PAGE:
Contemporary Development of Muslim Law in various Muslim Countries

Contemporary Development of Muslim Law in various Muslim Countries


The aspect, contemporary development of Islamic law in Muslim countries, is very critique and comprehensive which needs, for proper understanding, very deliberative investigation and research. But due to some constraint it is not possible to undertake that in this context Since it is discussed in a nut-shell.

The state is a concrete entity in which the Ummah attains righteousness. It means that the state is one where the Ummah achieves dominance. It shows that the state does not come into existence as an end in itself but takes shape only as means for the righteous people to administer it on the basis of righteousness.

It is stated in the Quran : “Thus we made of you an Ummah justly balanced that ye might be witnesses over the nations and the Apostle a witness over yourselves” (2:143). The government being a representative of the Ummah it is administered on behalf of Allah by principles of righteousness.

Righteousness is to be achieved through the implementation of Islamic or Shariah law. So it is the only duty of the Islamic state is to implement Islamic law for acheiving the goal of the state-righteousness.

Islamic law as the means of righteousness had been introduced in the state from the Prophetic period (Sm.) and it was continued till the Muslim ruled the countries according to the principles of the Islamic Shariah.

What happened later on has been discussed in the preceding chapter, that is the stages of the development of Islamic law.[1]

Application of Islamic laws in the Muslim Countries:

Before the imposition of alien legal system was introduced in the Muslim lands, Islamic legal system was only the basis of the legal system of the Muslim states. The begining of the decline in the Shariah law started with the expansion of European colonialism or political expansion and mental transplantation earlier. Its impact may be started from the Gulhane charter of 1839 in case of Ottomans and the unsuccessful 1857 Muslim uprising in the case of Indian sub continent. The free law movement gaint momentum with the imposition of alien legal systems in the Muslim lands colonised by the European powers. During and after the two world wars, in an atmosphere of foreign laws, the newly independent Muslim countries, patented with the European conceptions of Nationalism secularism and territorial principles, carried forward or followed the western laws in large areas of human relations. The movement of fixv law (man made law) continus to expand and the Shariah law is moulded to be localised in territorial boundaries of individual countries. The threat to existence through capitalism and communism culminating into the Israeli aggression to religion Islam, lovers over the Muslims and there is a practical dictiotomy in the Muslim’s life of the law in books and law in action. In short, the modern stage in the history of the institutions of shariah continues to operate with a severe degree of gravity and peril, perhaps first of its kind in the whole history of Islam.[2]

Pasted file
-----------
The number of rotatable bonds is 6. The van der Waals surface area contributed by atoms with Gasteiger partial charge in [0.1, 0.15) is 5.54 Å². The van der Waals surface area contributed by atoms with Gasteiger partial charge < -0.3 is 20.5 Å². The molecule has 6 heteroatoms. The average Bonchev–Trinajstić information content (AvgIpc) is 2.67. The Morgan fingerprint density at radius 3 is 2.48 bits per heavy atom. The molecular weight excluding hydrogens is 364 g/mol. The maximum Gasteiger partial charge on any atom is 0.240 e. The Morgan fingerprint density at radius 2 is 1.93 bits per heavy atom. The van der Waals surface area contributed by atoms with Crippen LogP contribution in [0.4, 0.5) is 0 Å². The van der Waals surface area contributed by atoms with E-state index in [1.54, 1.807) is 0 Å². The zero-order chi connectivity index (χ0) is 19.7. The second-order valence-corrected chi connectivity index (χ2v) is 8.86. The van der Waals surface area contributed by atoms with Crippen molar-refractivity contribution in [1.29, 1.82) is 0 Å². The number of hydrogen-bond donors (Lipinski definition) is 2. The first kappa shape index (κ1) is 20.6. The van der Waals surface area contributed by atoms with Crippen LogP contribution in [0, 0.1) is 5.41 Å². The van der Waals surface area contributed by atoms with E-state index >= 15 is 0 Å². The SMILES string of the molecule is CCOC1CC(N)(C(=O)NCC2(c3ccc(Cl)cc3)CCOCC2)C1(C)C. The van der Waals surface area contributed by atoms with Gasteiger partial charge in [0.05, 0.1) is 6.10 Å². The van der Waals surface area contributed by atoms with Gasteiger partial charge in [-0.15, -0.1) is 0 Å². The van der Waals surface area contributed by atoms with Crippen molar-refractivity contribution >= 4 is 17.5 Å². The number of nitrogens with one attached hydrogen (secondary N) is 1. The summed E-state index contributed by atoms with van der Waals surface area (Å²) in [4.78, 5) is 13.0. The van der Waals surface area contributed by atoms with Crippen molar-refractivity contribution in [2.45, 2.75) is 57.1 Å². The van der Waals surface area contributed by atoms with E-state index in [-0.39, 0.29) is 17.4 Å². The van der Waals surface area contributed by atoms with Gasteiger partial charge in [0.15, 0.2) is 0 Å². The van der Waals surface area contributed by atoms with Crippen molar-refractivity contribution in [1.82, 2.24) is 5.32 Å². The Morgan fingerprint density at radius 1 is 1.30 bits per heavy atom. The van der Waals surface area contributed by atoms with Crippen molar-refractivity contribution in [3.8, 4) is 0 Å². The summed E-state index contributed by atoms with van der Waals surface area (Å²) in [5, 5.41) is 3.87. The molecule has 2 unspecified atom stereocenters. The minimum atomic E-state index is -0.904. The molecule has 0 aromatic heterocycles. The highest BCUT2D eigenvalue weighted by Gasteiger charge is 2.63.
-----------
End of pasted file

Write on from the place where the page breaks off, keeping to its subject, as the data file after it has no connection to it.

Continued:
The policy of the colonial Europe was, as far as possible to minimise the Islamic legal institutions and even to substitute them by European technique in keeping with the dignity of conquering powers.

Development of Islamic Laws in Muslim Countries:

As we have mentioned earlier that all the public as well as private laws except family

laws (to same extent), were abrogated.

Family laws were also paterned on common law or European law. The following laws were modified in the name of development:[3] These are Law of marriage, Law of Dower

Law of Divorce, Law of Guardianship, Law of Inheritance, Law of Waqf.

The following modifications were made of the above laws:

Law of Marriage: In the context of modern Western civilization, the Muslim theory of justice between wives is interpreted beyond the principles of Usid al-Fiqh in consonance with national feelings. It is argued that the control on polygamy is justified in the light of the impossibility of the attainment of perfect impartiality in treatment. In favour of control theory, it is said that the advancement of family and women, the power of the State to legislate in public interest and finally to limit birth rate need such a measure. The law is changed or modified through legisatures in a legal system patterned on Common Law or European law.

The following are some examples:

Tunisian Code of Personal Status, 1956, says : “Polygamy is forbidden. Any person who, having entered into a bond of marriage, contracts another marriage before the dissolution of the preceding one, is liable to one year’s imprisonment and to a fine…” (Art. 18). It contravenes the Quran.[4]

Syrian Law on Personal Status (Decree No, 59) of 1953 provides : “…the judge is empowered to refuse permission to a married man to marry another woman if it is established that he is not in a position to support two wives…” (Art. 17)[5]